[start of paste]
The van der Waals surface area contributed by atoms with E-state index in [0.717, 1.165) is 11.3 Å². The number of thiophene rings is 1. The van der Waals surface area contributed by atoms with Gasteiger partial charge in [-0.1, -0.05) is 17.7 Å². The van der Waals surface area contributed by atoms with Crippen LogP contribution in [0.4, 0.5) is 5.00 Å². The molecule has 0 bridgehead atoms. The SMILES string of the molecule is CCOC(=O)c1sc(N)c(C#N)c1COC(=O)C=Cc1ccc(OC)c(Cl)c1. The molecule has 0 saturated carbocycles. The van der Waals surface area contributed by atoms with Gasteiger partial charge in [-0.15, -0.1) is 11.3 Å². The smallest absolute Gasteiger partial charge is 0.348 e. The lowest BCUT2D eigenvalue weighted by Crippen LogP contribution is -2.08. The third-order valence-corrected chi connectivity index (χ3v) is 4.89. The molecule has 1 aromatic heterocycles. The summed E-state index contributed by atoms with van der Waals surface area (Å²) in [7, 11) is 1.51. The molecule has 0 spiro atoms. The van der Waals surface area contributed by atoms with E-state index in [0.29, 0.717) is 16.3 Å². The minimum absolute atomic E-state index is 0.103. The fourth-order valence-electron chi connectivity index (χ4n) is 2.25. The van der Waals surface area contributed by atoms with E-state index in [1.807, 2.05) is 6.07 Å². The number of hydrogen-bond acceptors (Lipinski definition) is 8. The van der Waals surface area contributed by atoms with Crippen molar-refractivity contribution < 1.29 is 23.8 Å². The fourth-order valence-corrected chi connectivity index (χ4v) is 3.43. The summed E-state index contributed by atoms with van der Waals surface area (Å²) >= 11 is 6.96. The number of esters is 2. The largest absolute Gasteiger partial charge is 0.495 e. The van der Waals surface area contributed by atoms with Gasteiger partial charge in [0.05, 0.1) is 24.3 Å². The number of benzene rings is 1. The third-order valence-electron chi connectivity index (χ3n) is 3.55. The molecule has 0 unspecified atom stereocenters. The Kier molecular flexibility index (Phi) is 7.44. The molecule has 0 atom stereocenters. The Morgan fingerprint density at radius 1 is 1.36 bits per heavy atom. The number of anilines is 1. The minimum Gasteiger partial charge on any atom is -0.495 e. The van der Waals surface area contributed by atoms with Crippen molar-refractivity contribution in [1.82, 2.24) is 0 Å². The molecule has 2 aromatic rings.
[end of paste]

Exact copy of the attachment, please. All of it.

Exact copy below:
The van der Waals surface area contributed by atoms with E-state index in [0.717, 1.165) is 11.3 Å². The number of thiophene rings is 1. The van der Waals surface area contributed by atoms with Gasteiger partial charge in [-0.1, -0.05) is 17.7 Å². The van der Waals surface area contributed by atoms with Crippen LogP contribution in [0.4, 0.5) is 5.00 Å². The molecule has 0 bridgehead atoms. The SMILES string of the molecule is CCOC(=O)c1sc(N)c(C#N)c1COC(=O)C=Cc1ccc(OC)c(Cl)c1. The molecule has 0 saturated carbocycles. The van der Waals surface area contributed by atoms with Gasteiger partial charge in [-0.15, -0.1) is 11.3 Å². The smallest absolute Gasteiger partial charge is 0.348 e. The lowest BCUT2D eigenvalue weighted by Crippen LogP contribution is -2.08. The third-order valence-corrected chi connectivity index (χ3v) is 4.89. The molecule has 1 aromatic heterocycles. The summed E-state index contributed by atoms with van der Waals surface area (Å²) in [7, 11) is 1.51. The molecule has 0 spiro atoms. The van der Waals surface area contributed by atoms with E-state index in [0.29, 0.717) is 16.3 Å². The minimum absolute atomic E-state index is 0.103. The fourth-order valence-electron chi connectivity index (χ4n) is 2.25. The van der Waals surface area contributed by atoms with E-state index in [1.807, 2.05) is 6.07 Å². The number of hydrogen-bond acceptors (Lipinski definition) is 8. The van der Waals surface area contributed by atoms with Crippen molar-refractivity contribution < 1.29 is 23.8 Å². The fourth-order valence-corrected chi connectivity index (χ4v) is 3.43. The summed E-state index contributed by atoms with van der Waals surface area (Å²) >= 11 is 6.96. The number of esters is 2. The largest absolute Gasteiger partial charge is 0.495 e. The van der Waals surface area contributed by atoms with Gasteiger partial charge in [0.05, 0.1) is 24.3 Å². The number of benzene rings is 1. The third-order valence-electron chi connectivity index (χ3n) is 3.55. The molecule has 0 unspecified atom stereocenters. The Kier molecular flexibility index (Phi) is 7.44. The molecule has 0 atom stereocenters. The Morgan fingerprint density at radius 1 is 1.36 bits per heavy atom. The number of anilines is 1. The minimum Gasteiger partial charge on any atom is -0.495 e. The van der Waals surface area contributed by atoms with Crippen molar-refractivity contribution in [1.82, 2.24) is 0 Å². The molecule has 2 aromatic rings.